Keeping the system free of leaks and charged with refrigerant and oil will do more than help keep your morale up on the first hot day. It will also eliminate expensive repairs. Two preventive maintenance practices will help keep your system up to snuff.
1. Run the system often
The first step in leak prevention is simple – keep the system lubricated by running it. Air conditioners have compressors with a shaft seal that works effectively only when coated with oil. When running, the compressor oil is splashed onto the seal by the oil pump and the motion of the internal parts. But if the compressor sits for weeks, the oil drains off the seal, and the sealing effect may be largely lost. More than one trucker who hasn’t used his air conditioner in weeks has cranked it up to find that some refrigerant has leaked.
Most manufacturers minimize this problem by having the controls engage the compressor when you hit the defrost button. This works because getting moisture out of the cab air greatly enhances the heater’s defroster function. This feature works well except in areas of the country where there may be little or no precipitation for weeks at a time in winter, or in frigid areas where the temperature or pressure controls on the system may cause the compressor to stay cycled off even when you hit the defrost button.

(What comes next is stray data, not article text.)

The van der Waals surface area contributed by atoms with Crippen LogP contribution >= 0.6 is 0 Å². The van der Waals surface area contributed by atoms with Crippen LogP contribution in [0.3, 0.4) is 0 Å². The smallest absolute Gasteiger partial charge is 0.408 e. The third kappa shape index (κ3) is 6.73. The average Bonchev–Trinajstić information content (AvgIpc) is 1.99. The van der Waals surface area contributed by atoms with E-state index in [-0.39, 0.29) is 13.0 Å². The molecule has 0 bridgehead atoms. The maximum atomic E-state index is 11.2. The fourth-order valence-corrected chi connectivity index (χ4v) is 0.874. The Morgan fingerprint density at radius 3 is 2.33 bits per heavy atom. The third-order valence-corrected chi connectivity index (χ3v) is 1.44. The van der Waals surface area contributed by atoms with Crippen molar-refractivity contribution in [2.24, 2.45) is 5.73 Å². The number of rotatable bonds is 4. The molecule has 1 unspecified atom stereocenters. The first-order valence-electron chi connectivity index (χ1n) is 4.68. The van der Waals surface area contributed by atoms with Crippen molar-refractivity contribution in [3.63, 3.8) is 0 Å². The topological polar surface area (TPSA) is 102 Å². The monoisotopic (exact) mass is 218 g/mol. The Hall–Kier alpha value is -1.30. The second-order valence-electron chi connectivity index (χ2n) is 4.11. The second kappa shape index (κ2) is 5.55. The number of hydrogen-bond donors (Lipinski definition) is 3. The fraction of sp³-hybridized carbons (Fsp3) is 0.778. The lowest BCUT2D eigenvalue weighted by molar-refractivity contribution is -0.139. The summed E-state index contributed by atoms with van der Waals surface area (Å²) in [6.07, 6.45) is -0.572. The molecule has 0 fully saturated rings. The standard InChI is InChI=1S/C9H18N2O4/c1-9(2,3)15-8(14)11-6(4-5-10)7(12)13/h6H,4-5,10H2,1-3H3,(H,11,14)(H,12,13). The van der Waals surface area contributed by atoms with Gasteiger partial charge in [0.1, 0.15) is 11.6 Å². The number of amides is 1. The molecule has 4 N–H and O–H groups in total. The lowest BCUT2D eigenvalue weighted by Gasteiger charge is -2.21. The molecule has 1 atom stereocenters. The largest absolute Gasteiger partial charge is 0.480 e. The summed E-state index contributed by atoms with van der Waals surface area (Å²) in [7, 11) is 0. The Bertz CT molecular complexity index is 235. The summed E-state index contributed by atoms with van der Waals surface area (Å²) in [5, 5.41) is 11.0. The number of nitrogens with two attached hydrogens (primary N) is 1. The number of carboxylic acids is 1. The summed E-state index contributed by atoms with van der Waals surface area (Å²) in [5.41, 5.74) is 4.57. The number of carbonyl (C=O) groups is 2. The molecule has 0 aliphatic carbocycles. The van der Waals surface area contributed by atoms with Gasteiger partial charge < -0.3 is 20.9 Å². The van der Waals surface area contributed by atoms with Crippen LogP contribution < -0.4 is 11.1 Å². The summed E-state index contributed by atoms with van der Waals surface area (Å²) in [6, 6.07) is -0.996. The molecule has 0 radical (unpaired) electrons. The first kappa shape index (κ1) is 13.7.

Frank Burrow, warranty and product support manager at Red Dot Corp., an A/C component manufacturer, recommends turning the system on for a few minutes at least once a month if you don’t need to engage defrost. Ron Whitley, director of technology and support at Cooper Kenworth in Durham, N.C., thinks weekly running of the system is ideal.
2. Do regular inspections
The next step is periodic inspection, say at every oil change. Burrow recommends, “Look for dirt buildup at all connections, on condenser fins and along all hoses.” Dirt collects where the oil in the system and refrigerant leak. Mike Kalkoske, Kenworth quality services manager, says it may even pay to look for that dirt as often as once a week during your walkaround inspection.
At the first signs of dirt, ask a technician to replace the soiled component, such as a hose or condenser, or have him repair a leaking connection and reseal it with a new O-ring, properly tightened.